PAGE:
Since the iPhone launched in 2007, mobile phones have become central to our work, entertainment, and social lives. But emerging immersive technologies like virtual reality now threaten to dethrone the phone's dominance. Here's why VR may soon eclipse mobile.
VR momentum is accelerating rapidly. The global market is projected to grow from $6.3 billion in 2021 to over $120 billion by 2028. Major tech giants like Meta, Apple and Samsung Google are investing billions into VR/AR development, signaling its strategic importance.
At the same time, mobile phone sales have stalled. Global shipments fell over 10% in 2022 - the largest ever annual decline. Consumers are holding onto handsets longer, with less desire to upgrade each year. Hell, I'm still using an iPhone 11 Pro and it's still going strong.
This declining demand contrasts sharply with VR's hockey stick growth.
VR will likely disrupt mobile's supremacy in two phases. In phase one, VR offers immersive streaming of the same content we use phones to consume - videos, social media, shopping. But in VR, experiences become viscerally lifelike and social. Just try having a virtual movie night with friends in VRChat versus on your phone.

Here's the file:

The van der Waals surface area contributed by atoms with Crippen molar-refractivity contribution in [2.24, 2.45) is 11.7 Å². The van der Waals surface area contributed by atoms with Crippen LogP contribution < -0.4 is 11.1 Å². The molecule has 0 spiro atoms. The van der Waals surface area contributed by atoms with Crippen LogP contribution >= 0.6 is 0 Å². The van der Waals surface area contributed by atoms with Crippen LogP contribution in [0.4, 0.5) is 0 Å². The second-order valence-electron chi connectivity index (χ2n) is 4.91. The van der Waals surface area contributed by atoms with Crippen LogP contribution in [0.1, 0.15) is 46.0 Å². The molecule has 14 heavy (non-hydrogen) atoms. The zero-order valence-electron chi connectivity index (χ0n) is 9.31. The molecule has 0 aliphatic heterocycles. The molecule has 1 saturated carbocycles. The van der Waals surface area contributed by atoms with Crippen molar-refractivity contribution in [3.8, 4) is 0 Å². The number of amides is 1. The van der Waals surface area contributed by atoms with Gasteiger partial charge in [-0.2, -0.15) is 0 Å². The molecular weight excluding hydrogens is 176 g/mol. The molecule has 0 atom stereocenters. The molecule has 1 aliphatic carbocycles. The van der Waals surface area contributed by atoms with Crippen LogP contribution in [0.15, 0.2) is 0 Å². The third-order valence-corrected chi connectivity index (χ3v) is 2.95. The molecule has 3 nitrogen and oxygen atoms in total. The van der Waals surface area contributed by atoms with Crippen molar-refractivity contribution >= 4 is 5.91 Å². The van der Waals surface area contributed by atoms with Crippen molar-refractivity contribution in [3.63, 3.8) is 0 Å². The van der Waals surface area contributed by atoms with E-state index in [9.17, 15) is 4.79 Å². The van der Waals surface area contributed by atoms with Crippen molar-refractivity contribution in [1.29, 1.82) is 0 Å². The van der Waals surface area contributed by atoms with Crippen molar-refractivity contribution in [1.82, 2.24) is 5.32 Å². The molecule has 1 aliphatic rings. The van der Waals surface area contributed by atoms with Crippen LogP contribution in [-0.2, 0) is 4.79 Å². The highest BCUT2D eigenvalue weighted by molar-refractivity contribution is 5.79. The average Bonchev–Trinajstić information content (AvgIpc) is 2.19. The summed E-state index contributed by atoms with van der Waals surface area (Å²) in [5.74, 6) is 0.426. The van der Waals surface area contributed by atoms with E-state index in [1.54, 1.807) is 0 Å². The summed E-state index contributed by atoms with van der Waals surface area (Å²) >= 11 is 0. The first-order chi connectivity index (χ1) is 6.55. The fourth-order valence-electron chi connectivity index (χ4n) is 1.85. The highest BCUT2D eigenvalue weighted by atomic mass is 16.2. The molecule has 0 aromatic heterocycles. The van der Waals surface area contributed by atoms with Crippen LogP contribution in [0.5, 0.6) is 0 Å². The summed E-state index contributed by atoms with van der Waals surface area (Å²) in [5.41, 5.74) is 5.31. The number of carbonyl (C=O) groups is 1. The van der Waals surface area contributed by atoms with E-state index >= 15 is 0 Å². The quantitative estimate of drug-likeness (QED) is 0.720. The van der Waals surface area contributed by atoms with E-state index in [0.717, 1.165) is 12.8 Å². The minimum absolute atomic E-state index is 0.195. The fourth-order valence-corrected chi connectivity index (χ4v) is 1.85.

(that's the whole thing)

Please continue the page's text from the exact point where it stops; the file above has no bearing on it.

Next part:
Though I do wonder what the adoption of social VR on a small flat screen will be like, what do you think?
The next phase will see VR eclipse mobiles as our primary computing platform and gateway to new virtual worlds. Imagine bypassing your phone entirely and instead donning a lightweight pair of AR glasses. You can access apps and content overlaid seamlessly on reality or step into expansive 3D metaverse realms.
This mirrorworld transition may happen faster than expected. One survey found 40% of consumers expect VR/AR to replace their phone by 2030. With Apple's Vision Pro on the horizon, mobile's days already seem numbered.
The smartphone transformed communication and culture. But innovation waits for no one - especially not game-changing paradigm shifts like virtual reality. The immersive metaverse future beckons.
Mobile had a great run, but its time in the spotlight nears its end. byePhone